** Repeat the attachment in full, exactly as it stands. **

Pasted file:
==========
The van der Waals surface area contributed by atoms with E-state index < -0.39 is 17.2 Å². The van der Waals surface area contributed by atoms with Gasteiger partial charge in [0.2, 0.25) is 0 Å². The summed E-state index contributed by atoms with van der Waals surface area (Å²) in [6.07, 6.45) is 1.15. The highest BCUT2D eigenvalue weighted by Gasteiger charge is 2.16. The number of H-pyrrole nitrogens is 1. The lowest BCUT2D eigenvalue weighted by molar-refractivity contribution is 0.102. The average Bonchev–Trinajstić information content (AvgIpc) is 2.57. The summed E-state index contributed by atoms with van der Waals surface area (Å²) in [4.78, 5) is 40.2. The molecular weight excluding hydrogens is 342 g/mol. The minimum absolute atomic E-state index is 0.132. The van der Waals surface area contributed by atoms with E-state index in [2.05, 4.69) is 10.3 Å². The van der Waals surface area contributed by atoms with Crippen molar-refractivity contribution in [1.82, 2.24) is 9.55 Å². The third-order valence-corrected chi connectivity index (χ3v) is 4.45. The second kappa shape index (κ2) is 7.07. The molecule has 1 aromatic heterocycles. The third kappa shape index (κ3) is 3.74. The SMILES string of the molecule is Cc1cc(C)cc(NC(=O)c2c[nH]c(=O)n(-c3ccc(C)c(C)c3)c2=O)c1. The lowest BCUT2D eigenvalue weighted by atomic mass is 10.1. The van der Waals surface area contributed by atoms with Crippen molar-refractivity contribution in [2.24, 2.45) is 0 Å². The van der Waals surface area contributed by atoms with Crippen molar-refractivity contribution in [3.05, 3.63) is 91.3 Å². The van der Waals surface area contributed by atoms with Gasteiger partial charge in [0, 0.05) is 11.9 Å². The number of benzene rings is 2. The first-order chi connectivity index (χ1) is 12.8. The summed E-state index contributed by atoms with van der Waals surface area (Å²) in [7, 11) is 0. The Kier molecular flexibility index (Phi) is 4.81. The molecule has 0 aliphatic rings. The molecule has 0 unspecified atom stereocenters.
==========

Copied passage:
The van der Waals surface area contributed by atoms with E-state index < -0.39 is 17.2 Å². The van der Waals surface area contributed by atoms with Gasteiger partial charge in [0.2, 0.25) is 0 Å². The summed E-state index contributed by atoms with van der Waals surface area (Å²) in [6.07, 6.45) is 1.15. The highest BCUT2D eigenvalue weighted by Gasteiger charge is 2.16. The number of H-pyrrole nitrogens is 1. The lowest BCUT2D eigenvalue weighted by molar-refractivity contribution is 0.102. The average Bonchev–Trinajstić information content (AvgIpc) is 2.57. The summed E-state index contributed by atoms with van der Waals surface area (Å²) in [4.78, 5) is 40.2. The molecular weight excluding hydrogens is 342 g/mol. The minimum absolute atomic E-state index is 0.132. The van der Waals surface area contributed by atoms with E-state index in [2.05, 4.69) is 10.3 Å². The van der Waals surface area contributed by atoms with Crippen molar-refractivity contribution in [1.82, 2.24) is 9.55 Å². The third-order valence-corrected chi connectivity index (χ3v) is 4.45. The second kappa shape index (κ2) is 7.07. The molecule has 1 aromatic heterocycles. The third kappa shape index (κ3) is 3.74. The SMILES string of the molecule is Cc1cc(C)cc(NC(=O)c2c[nH]c(=O)n(-c3ccc(C)c(C)c3)c2=O)c1. The lowest BCUT2D eigenvalue weighted by atomic mass is 10.1. The van der Waals surface area contributed by atoms with Crippen molar-refractivity contribution in [2.24, 2.45) is 0 Å². The van der Waals surface area contributed by atoms with Crippen molar-refractivity contribution in [3.05, 3.63) is 91.3 Å². The van der Waals surface area contributed by atoms with Gasteiger partial charge in [0, 0.05) is 11.9 Å². The number of benzene rings is 2. The first-order chi connectivity index (χ1) is 12.8. The summed E-state index contributed by atoms with van der Waals surface area (Å²) in [7, 11) is 0. The Kier molecular flexibility index (Phi) is 4.81. The molecule has 0 aliphatic rings. The molecule has 0 unspecified atom stereocenters.